Time, Rhythm and Editing
“Sculpting in time” is Tarkovsky’s metaphor for the construction of a film’s rhythm. Notice that the emphasis is put on time and rhythm, rather than on editing, which Tarkovsky considers little more than an assembly process. This distinction clearly separates him from his Soviet predecessors like Eisenstein, Pudovkin, and Kuleshov, whose experiments in montage Tarkovsky refers to as “puzzles and riddles,” intellectual exercises that require too little of the audience.
Instead, he writes, “rhythm . . . is the main formative element of cinema” (119). He uses a short film by Pascal Aubier to illustrate his point. The ten-minute film contains only one shot: the camera begins on a wide landscape, then zooms in slowly to reveal a man on a hill. As the camera gets closer, we learn first that the man is dead, then that he has been killed. “The film has no editing, no acting and no decor,” Tarkovsky writes. “But the rhythm of the movement of time is there within the frame, as the sole organising force of the — quite complex — dramatic development” (114). Like the Aubier example, Tarkovsky’s films are marked by long takes (most notably in the bookends of The Sacrifice) and slow, beautifully choreographed camera movements.
Scenario and Shooting Script
For Tarkovsky, the greatest challenge associated with developing a script is maintaining the integrity of the film’s inspiration — “it almost seems as if circumstances have been deliberately calculated to make [the director] forget why it was that he started working on the picture” (125). For this reason, he argues that the director must also be the writer, or he must develop a partnership that is founded on complete trust. The majority of this section is devoted to The Mirror — Tarkovsky uses it as a case study of his method. Fascinating reading.
The Film’s Graphic Realisation
This section offers a glimpse of how Tarkovsky worked on set, describing his approach to collaboration. “It is essential that [the crew] should not be in any way mere functionaries; they have to participate as creative artists in their own right, and be allowed to share in all your feelings and thoughts” (135). He talks specifically about his relationship with the camera-man, who he refers to as a “co-author,” and explains how he worked with Georgi Rerberg and Vadim Yusov. This section is featured prominently in Directed by Andrey Tarkovsky, the documentary that is included on The Sacrifice DVD.
The Film Actor
Again, Tarkovsky’s approach (in this case, to directing actors) is a distinct break from the Soviet tradition, particularly that of Stanislawski. While he sees much value for the theater in what has become known as method acting, he argues that film actors, like their directors, should find inspiration in subjective experience. “The one thing the film actor has to do is express in particular circumstances a psychological state peculiar to him alone, and do so naturally, true to his own emotional and intellectual make-up, and in the form that is only right for him” (141). Free to perform without restraint, the actors then provide the director true experience from which he selects the “stuff” of his film.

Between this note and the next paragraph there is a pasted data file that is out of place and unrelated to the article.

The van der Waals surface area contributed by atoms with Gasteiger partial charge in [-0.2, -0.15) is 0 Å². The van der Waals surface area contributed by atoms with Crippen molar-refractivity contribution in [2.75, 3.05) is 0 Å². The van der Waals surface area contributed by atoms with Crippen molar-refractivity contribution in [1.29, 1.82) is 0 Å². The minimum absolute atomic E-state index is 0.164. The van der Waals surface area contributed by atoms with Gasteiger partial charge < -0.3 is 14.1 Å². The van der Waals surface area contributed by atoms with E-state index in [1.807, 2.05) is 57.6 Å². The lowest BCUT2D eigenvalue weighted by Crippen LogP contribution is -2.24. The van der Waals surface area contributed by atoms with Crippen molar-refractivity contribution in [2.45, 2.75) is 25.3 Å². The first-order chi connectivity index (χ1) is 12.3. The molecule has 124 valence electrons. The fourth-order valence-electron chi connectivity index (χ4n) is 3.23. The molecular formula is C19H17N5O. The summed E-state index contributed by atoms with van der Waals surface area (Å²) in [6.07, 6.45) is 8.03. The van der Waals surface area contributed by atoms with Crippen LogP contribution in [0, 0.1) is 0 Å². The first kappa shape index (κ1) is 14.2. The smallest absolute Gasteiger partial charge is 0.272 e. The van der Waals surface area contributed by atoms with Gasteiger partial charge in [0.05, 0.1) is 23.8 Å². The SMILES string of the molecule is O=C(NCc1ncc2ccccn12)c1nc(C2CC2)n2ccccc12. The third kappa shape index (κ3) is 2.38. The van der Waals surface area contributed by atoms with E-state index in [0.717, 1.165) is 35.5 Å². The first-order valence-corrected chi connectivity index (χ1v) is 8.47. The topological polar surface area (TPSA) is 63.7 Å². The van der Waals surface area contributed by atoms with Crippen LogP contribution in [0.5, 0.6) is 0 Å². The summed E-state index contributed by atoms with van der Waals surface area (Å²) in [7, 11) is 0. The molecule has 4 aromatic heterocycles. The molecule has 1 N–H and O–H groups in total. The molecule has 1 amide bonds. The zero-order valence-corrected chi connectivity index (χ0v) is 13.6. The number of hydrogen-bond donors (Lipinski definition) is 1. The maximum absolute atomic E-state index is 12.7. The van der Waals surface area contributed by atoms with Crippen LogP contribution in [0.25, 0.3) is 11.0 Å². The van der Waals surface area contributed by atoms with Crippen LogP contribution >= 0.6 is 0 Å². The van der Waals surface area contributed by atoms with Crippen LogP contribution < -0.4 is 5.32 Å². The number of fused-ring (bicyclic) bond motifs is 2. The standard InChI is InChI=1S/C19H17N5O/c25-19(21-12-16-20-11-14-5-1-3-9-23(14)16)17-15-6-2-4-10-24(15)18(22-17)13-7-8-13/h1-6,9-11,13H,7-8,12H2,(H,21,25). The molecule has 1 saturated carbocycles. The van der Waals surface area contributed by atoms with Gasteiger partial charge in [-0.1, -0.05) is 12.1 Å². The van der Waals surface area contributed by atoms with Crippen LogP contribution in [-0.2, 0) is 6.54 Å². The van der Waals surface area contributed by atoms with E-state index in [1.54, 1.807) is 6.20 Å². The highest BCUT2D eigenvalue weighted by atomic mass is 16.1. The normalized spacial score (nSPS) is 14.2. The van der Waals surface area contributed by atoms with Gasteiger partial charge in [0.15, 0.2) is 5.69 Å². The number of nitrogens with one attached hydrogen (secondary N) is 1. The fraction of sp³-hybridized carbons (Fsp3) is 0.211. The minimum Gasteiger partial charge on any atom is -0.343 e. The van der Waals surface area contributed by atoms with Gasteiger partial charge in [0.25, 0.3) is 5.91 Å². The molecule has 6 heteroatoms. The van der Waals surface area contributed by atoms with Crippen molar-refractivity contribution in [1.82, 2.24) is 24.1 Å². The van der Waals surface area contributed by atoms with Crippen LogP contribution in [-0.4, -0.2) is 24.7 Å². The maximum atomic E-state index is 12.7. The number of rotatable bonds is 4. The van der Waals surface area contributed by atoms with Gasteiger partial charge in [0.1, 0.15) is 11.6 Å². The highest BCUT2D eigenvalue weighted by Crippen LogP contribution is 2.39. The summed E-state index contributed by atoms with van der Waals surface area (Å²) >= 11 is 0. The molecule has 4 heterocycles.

Music and Noises
Tarkovsky’s discussion of sound, not surprisingly, begins with its relationship to the cinematic image: “But music is not just an appendage . . . It must be an essential element of the realisation of the concept as a whole . . . it must be so completely one with the visual image that if it were to be removed from a particular episode, the visual image would not just be weaker in its idea and impact, it would be qualitatively different” (158). As is often the case when one attempts to write about music (who said it’s like “dancing about architecture”?), Tarkovsky slips more noticeably here into poetic (rather than hard, practical) language. It makes for wonderful reading, but I’m still unsure about his exact approach: “Above all,” he writes, “I feel that the sounds of this world are so beautiful in themselves that if only we could learn to listen to them properly, cinema would have no need of music at all” (162).
My function is to make whoever sees my films aware of his need to love and to give his love, and aware that beauty is summoning him. — Tarkovsky
As I mentioned above, I realize that I’ve slipped occassionally into hyperbole here, but since finishing Sculpting in Time last week, I’ve found myself viewing film (and all art in general) from a new perspective. We see this debate all the time: Film as “just entertainment” vs. film as “something more.” I’d been leaning towards the latter for several years; this book has completed that shift.